SlashDotDotDot writes "The New York Times reports that Intel will purchase Wind River, the embedded OS and software vendor, for $884 million. 'Wind River makes operating systems for platforms as diverse as autos and mobile phones, serving customers like Sony and Boeing. Intel, whose processors run about 80 percent of the world's personal computers, is expanding into new markets, including chips for televisions and mobile devices. Wind River's software and customer list will pave the way for Intel to win more chip contracts.'"

Intel Threatens To Revoke AMD's x86 License 476

theraindog writes "AMD's former manufacturing division opened for business last week as GlobalFoundries, but the spin-off may run afoul of AMD's 2001 cross-licensing agreement with Intel. Indeed, Intel has formally accused AMD of violating the agreement, and threatened to terminate the company's licenses in 60 days if a resolution is not found. Intel contends that GlobalFoundries is not a subsidiary of AMD, and thus is not covered by the licensing agreement. AMD has fired back, insisting that it has done nothing wrong, and that Intel's threat constitutes a violation of the deal. At stake is not only AMD's ability to build processors that use Intel's x86 technology, but also Intel's ability to use AMD's x86-64 tech in its CPUs."

Intel Recruits TSMC To Produce Atom CPUs 109

arcticstoat writes "Intel has surprised the industry by announcing a memorandum of understanding (MOU) with Taiwanese silicon chip maker TSMC to manufacture Atom CPUs. Although TSMC is already employed by AMD, Nvidia and VIA to make chips, it's not often you see Intel requiring the services of a third fabrication party. Under the MOU, Intel agrees to port its Atom CPU technology to TSMC, which includes Intel's processes, intellectual properties, libraries and design flows relating to the processor. This will effectively allow other customers of TSMC to easily build Atom-based products similarly to how they might use an ARM processor in their own designs. However, Intel says that it will still pick the specific market segments and products that TSMC will go after, which will include system-on-chip products, as well as netbooks, nettops and embedded platforms."

Intel To Design PlayStation 4 GPU 288

madhatter256 writes "According to the Inquirer it looks like Intel will be designing Sony's next gen console GPU. It will most likely be an off-shoot of the Larrabee GPU architecture. It is also unknown as of yet if Intel will also take part in the CPU design of the console. Due to current economic times it was a no brainer for Sony to go with Intel. " The article also mentions rumors of ATI getting the Xbox3 GPU and, if history is any judge, the Wii2 as well.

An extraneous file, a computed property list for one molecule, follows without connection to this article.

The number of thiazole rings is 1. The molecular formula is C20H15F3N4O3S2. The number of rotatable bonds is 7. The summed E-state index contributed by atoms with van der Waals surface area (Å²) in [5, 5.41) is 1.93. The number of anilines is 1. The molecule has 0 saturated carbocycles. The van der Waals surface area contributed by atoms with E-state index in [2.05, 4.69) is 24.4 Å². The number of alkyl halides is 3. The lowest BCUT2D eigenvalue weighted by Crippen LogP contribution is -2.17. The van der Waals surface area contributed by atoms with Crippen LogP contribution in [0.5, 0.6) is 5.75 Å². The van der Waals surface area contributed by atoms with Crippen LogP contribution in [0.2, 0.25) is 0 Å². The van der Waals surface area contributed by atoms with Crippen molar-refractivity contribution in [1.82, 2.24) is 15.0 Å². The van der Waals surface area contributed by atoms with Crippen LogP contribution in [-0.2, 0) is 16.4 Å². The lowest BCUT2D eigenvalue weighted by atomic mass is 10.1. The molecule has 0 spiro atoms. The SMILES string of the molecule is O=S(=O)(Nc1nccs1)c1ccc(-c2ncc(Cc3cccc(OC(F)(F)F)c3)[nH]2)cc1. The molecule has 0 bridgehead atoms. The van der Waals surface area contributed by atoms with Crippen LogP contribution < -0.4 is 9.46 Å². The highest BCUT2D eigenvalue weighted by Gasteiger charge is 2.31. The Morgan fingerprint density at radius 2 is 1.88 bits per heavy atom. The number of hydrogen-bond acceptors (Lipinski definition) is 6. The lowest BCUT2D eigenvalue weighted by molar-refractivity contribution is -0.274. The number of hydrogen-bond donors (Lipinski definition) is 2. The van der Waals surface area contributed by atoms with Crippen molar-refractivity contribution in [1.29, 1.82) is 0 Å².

Intel Develops Micro-Refrigerator To Cool Chips 94

Spacedonkey writes "Researchers at Intel, RTI International of North Carolina, and Arizona State University have made ultra-thin 'micro-refrigerators' for computer chips. The device uses a thermoelectric cooler made from nanostructured thin-film superlattice that can reduce the temperature by 55C when a current passes through it. In testing, it reduced the temperature on part of a chip by 15C without impairing its performance. The researchers say the component could be particularly useful for cooling hot spots that frequently occur on multi-core chips."

Larrabee Based On a Bundle of Old Pentium Chips 286

arcticstoat writes "Intel's Pat Gelsinger recently revealed that Larrabee's 32 IA cores will in fact be based on Intel's ancient P54C architecture, which was last seen in the original Pentium chips, such as the Pentium 75, in the early 1990s. The chip will feature 32 of these cores, which will each feature a 512-bit wide SIMD (single input, multiple data) vector processing unit."

Intel Says to Prepare For "Thousands of Cores" 638

Impy the Impiuos Imp writes to tell us that in a recent statement Intel has revealed their plans for the future and it goes well beyond the traditional processor model. Suggesting developers start thinking about tens, hundreds, or even thousand or cores, it seems Intel is pushing for a massive evolution in the way processing is handled. "Now, however, Intel is increasingly 'discussing how to scale performance to core counts that we aren't yet shipping...Dozens, hundreds, and even thousands of cores are not unusual design points around which the conversations meander,' [Anwar Ghuloum, a principal engineer with Intel's Microprocessor Technology Lab] said. He says that the more radical programming path to tap into many processing cores 'presents the "opportunity" for a major refactoring of their code base, including changes in languages, libraries, and engineering methodologies and conventions they've adhered to for (often) most of the their software's existence.'"

FTC Opens Formal Antitrust Investigation of Intel 117

andy1307 writes to tell us that according to the New York Times, The Federal Trade Commission has opened a formal antitrust investigation of Intel. Reversing the decision of former FTC chairperson Deborah P. Majoras, the new chair William E. Kovacic is pushing the investigation to look into Intel's pricing policies. "Since it will almost certainly be many months before the commission decides whether to make a case against Intel, as European and Asian regulators have already done, the investigation could mark an important early test for the next administration on antitrust and competition policy."